Critics of the possession statistics that have made their way into the mainstream of hockey analysis are quick to point out that not every shot towards the net counts the same.
Montreal dominated five-on-five possession. They had 65 shot attempts towards net against just 38 for Colorado. They outshot the Avalanche 32-24 in that same situation. But when it came to high danger scoring chances, Colorado led 12-4, and they did a great job at holding the lead they earned in the opening minute of the third period. Montreal did not get a high danger scoring chance at five-on-five in the third period.
High danger scoring chances are counted as shot attempts from the “home plate” shaped area between the two faceoff circles in the offensive zone and funneling into the crease.
By looking at this image, you can see exactly where the difference is. The red dot in Colorado’s offensive zone shows that the majority of their shots came from the slot (including their two goals) and almost all of their attempts came from between the two circles.
In Montreal’s offensive zone, you see it is more spread out, with a notable hole on the left side of the high danger area. Even the high danger areas they did get attempts from are not as concentrated as other areas on the ice and are farther out.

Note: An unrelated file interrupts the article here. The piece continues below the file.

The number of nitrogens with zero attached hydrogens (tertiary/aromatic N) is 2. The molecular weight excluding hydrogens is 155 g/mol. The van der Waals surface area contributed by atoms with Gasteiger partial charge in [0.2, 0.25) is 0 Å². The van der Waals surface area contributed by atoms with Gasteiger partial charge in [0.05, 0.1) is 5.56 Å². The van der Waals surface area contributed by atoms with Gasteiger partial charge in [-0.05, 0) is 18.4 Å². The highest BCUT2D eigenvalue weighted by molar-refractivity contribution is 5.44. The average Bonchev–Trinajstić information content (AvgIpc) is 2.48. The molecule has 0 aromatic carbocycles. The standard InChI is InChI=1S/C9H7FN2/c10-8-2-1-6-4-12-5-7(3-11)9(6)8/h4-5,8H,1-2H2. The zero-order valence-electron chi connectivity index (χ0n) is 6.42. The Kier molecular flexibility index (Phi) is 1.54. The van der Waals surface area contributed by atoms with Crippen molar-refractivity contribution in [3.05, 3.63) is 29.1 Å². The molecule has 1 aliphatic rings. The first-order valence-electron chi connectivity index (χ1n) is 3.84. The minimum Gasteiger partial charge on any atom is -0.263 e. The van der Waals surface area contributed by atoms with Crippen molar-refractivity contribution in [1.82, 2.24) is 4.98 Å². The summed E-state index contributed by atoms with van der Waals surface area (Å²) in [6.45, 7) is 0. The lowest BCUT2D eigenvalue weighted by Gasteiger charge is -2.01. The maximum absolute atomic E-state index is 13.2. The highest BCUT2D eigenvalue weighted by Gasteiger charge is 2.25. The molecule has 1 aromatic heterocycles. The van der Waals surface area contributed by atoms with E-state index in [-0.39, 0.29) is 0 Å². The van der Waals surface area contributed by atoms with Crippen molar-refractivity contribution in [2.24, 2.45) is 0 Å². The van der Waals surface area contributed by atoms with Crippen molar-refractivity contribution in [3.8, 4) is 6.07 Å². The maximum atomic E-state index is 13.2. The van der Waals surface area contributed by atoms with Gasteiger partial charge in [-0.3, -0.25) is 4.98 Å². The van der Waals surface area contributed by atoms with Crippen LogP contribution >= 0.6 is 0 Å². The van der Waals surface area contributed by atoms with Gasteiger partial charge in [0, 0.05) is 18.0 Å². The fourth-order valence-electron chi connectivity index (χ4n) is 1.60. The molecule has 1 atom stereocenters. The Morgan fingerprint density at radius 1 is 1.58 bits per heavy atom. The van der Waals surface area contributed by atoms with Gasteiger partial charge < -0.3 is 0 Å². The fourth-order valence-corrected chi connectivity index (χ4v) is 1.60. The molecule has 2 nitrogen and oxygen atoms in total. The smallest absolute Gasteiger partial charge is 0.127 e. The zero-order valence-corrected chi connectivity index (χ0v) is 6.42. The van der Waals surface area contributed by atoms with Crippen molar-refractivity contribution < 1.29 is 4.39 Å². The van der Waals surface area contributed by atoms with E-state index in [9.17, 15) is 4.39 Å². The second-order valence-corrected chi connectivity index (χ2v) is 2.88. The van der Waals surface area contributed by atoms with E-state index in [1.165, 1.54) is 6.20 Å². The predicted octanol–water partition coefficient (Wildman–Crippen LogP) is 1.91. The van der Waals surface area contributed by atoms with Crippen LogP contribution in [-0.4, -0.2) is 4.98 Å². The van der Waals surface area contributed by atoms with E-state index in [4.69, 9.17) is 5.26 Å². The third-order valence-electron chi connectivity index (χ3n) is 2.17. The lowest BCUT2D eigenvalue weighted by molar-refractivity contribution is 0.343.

The Canadiens have actually done a better job at generating and stopping shots from these areas this season, but their struggle to do so on Wednesday night is one of the reasons they were able to muster just one goal on the night. They are seventh in the league in five-on-five high danger chances for and are 12th with 51.43% of five-on-five chances for.
Wednesday’s loss was better from a pure possession standpoint than Monday night against Boston, but they need to get back to playing for those high danger chances which has been an actual strength for most of the season so far.